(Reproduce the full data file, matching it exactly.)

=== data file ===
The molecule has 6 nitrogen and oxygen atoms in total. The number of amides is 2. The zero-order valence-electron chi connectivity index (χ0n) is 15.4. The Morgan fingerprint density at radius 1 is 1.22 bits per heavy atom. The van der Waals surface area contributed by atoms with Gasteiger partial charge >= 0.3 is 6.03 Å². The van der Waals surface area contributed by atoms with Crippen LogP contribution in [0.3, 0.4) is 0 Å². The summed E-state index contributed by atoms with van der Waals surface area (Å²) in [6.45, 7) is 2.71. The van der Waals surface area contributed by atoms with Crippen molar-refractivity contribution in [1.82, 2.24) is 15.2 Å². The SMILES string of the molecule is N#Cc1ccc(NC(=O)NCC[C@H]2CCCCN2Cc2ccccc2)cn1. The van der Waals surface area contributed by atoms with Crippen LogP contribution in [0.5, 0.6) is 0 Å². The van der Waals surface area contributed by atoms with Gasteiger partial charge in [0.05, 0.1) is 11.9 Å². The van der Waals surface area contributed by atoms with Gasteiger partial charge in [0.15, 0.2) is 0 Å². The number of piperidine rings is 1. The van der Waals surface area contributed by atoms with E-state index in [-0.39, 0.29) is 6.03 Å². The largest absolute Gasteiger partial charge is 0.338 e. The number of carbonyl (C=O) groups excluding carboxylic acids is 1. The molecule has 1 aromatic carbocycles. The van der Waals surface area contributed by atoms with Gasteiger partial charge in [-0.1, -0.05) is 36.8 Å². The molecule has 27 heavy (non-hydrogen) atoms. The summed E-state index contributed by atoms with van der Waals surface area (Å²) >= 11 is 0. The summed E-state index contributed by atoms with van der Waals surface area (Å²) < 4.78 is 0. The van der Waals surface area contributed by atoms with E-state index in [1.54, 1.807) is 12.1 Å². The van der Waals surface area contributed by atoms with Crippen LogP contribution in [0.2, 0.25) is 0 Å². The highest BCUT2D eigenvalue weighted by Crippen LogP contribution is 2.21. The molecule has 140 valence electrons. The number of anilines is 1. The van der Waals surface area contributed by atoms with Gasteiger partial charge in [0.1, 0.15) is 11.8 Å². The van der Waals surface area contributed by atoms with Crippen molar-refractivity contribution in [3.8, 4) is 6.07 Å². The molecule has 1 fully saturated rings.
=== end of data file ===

The molecule has 6 nitrogen and oxygen atoms in total. The number of amides is 2. The zero-order valence-electron chi connectivity index (χ0n) is 15.4. The Morgan fingerprint density at radius 1 is 1.22 bits per heavy atom. The van der Waals surface area contributed by atoms with Gasteiger partial charge >= 0.3 is 6.03 Å². The van der Waals surface area contributed by atoms with Crippen LogP contribution in [0.3, 0.4) is 0 Å². The summed E-state index contributed by atoms with van der Waals surface area (Å²) in [6.45, 7) is 2.71. The van der Waals surface area contributed by atoms with Crippen molar-refractivity contribution in [1.82, 2.24) is 15.2 Å². The SMILES string of the molecule is N#Cc1ccc(NC(=O)NCC[C@H]2CCCCN2Cc2ccccc2)cn1. The van der Waals surface area contributed by atoms with Crippen LogP contribution in [0.5, 0.6) is 0 Å². The van der Waals surface area contributed by atoms with Gasteiger partial charge in [0.05, 0.1) is 11.9 Å². The van der Waals surface area contributed by atoms with Gasteiger partial charge in [0.15, 0.2) is 0 Å². The number of piperidine rings is 1. The van der Waals surface area contributed by atoms with E-state index in [-0.39, 0.29) is 6.03 Å². The largest absolute Gasteiger partial charge is 0.338 e. The number of carbonyl (C=O) groups excluding carboxylic acids is 1. The molecule has 1 aromatic carbocycles. The van der Waals surface area contributed by atoms with Gasteiger partial charge in [-0.1, -0.05) is 36.8 Å². The molecule has 27 heavy (non-hydrogen) atoms. The summed E-state index contributed by atoms with van der Waals surface area (Å²) >= 11 is 0. The summed E-state index contributed by atoms with van der Waals surface area (Å²) < 4.78 is 0. The van der Waals surface area contributed by atoms with E-state index in [1.54, 1.807) is 12.1 Å². The van der Waals surface area contributed by atoms with Crippen LogP contribution in [0.2, 0.25) is 0 Å². The highest BCUT2D eigenvalue weighted by Crippen LogP contribution is 2.21. The molecule has 140 valence electrons. The number of anilines is 1. The van der Waals surface area contributed by atoms with Gasteiger partial charge in [0.1, 0.15) is 11.8 Å². The van der Waals surface area contributed by atoms with Crippen molar-refractivity contribution in [3.8, 4) is 6.07 Å². The molecule has 1 fully saturated rings.